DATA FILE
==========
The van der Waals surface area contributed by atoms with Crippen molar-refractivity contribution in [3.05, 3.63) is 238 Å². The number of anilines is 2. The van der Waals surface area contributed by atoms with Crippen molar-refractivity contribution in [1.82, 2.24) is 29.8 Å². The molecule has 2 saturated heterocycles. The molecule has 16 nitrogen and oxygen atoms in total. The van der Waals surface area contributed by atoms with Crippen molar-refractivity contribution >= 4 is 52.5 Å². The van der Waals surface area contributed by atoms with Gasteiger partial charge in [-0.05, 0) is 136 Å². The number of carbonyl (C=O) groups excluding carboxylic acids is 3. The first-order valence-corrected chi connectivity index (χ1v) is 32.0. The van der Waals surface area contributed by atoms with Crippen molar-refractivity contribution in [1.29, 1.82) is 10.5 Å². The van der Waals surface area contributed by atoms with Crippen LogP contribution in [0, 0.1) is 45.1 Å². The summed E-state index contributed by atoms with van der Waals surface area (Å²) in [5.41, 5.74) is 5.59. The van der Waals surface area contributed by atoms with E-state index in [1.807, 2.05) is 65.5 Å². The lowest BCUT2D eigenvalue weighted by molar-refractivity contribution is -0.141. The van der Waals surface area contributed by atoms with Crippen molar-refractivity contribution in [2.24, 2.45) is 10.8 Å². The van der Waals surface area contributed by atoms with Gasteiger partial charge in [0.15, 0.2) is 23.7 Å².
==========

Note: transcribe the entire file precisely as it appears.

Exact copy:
The van der Waals surface area contributed by atoms with Crippen molar-refractivity contribution in [3.05, 3.63) is 238 Å². The number of anilines is 2. The van der Waals surface area contributed by atoms with Crippen molar-refractivity contribution in [1.82, 2.24) is 29.8 Å². The molecule has 2 saturated heterocycles. The molecule has 16 nitrogen and oxygen atoms in total. The van der Waals surface area contributed by atoms with Crippen molar-refractivity contribution >= 4 is 52.5 Å². The van der Waals surface area contributed by atoms with Gasteiger partial charge in [-0.05, 0) is 136 Å². The number of carbonyl (C=O) groups excluding carboxylic acids is 3. The first-order valence-corrected chi connectivity index (χ1v) is 32.0. The van der Waals surface area contributed by atoms with Crippen molar-refractivity contribution in [1.29, 1.82) is 10.5 Å². The van der Waals surface area contributed by atoms with Crippen LogP contribution in [0, 0.1) is 45.1 Å². The summed E-state index contributed by atoms with van der Waals surface area (Å²) in [5.41, 5.74) is 5.59. The van der Waals surface area contributed by atoms with E-state index in [1.807, 2.05) is 65.5 Å². The lowest BCUT2D eigenvalue weighted by molar-refractivity contribution is -0.141. The van der Waals surface area contributed by atoms with Crippen molar-refractivity contribution in [2.24, 2.45) is 10.8 Å². The van der Waals surface area contributed by atoms with Gasteiger partial charge in [0.15, 0.2) is 23.7 Å².